Groucho Marx and Margaret Dumont share a soda in At the Circus (1939).
This article is part of the Dynamic Duos in Classic Film Blogathon hosted by Once Upon a Screen and Classic Movie Hub.
Margaret Dumont and Groucho Marx were one of the great comedy teams in classic movies. Despite their obvious differences -- she was a society matron with a background in opera, he was a product of vaudeville and New York's East Side--they delighted audiences in seven hilarious films and formed such an unlikely bond that many fans thought they were really married.
The Dumont-Marx story begins on Oct. 20, 1882, when Dumont (real name Daisy Baker) was born in Brooklyn. She trained for a career in the opera, and in her early notices she was often described as a "statuesque beauty," but the young woman soon found that her real forte was in light comedy and operetta (Dumont began using her stage name during this period). In 1910, she married a wealthy man named John Moller, Jr., and retired from the stage. However, when Moller unexpectedly died in the 1918 flu pandemic, Dumont returned to acting on Broadway where she made her name by playing stuffy society matrons in comedies with titles like Go Easy, Mabel, The Rise of Rosie O'Reilly, and, most significantly, The Fourflusher.
Julius Marx was born Oct. 2, 1890, in New York City to an immigrant father who worked as a tailor and a determined mother with show business aspirations. Julius loved reading and had ambitions of becoming a doctor, but his family lacked the money to pay for college, so Julius along with brothers Milton and Adolph (later nicknamed Gummo and Harpo) and another boy named Lou Levy hit the road as a singing group called The Four Nightingales. According to legend, The Four Nightingales were enduring a particularly bad night at a vaudeville house in Nagodoches, Texas, when Julius began hurling insults at the audience. Instead of walking out, the attendees howled with laughter and a new comedy team was born (A few years later vaudevillian Art Fisher gave Groucho his famous nickname).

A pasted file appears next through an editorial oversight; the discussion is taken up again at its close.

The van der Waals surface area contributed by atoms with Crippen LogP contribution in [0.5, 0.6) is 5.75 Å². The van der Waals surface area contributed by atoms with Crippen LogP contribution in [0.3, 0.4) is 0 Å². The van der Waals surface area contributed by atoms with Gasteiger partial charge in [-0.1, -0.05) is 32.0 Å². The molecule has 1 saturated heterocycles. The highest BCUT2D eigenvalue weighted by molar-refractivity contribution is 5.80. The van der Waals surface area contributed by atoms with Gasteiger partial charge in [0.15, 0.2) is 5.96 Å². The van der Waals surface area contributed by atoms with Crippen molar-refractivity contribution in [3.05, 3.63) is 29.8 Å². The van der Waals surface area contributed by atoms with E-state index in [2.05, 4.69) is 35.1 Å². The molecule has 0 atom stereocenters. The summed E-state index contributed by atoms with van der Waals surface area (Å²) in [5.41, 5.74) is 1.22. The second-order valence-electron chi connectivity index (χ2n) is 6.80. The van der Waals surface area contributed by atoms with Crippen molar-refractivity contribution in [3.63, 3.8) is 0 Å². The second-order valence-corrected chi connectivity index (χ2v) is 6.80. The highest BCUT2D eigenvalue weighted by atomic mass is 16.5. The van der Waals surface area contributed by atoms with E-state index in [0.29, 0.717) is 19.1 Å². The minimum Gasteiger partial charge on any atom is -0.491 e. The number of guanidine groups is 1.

By 1925, The four Nightingales had transformed into the four Marx Brothers (Gummo and Lou Levy were replaced by Marx siblings Leonard aka Chico Marx and Herbert aka Zeppo Marx). The Marx's were top stars on Broadway, but they still needed the right actress to play a society matron in their new comedy, The Cocoanuts. Fortunately, writer George S. Kaufman remembered Dumont, whom he had been impressed with when he saw The Fourflusher. Dumont was perfection as the imperious Mrs. Potter, and she took on the role of hostess Mrs. Rittenhouse in the brothers' next play, Animal Crackers.
|Margaret Dumont and Groucho Marx in Duck Soup (1933).|
Dumont reprised her stage roles in the film adaptations of The Cocoanuts and Animal Crackers, which were filmed in New York City. Dumont eventually followed the brothers to Hollywood where she played Mrs. Teasdale in the political satire, Duck Soup (1933). Dumont also made four films with the brothers at MGM: A Night at the Opera (1935), A Day at the Races (1937), At the Circus (1939), and The Big Store (1941). She appeared in several other comedies and musicals during this time period, most memorably as Mrs. Hemogloben in the W.C. Fields film, Never Give a Sucker an Even Break (1941).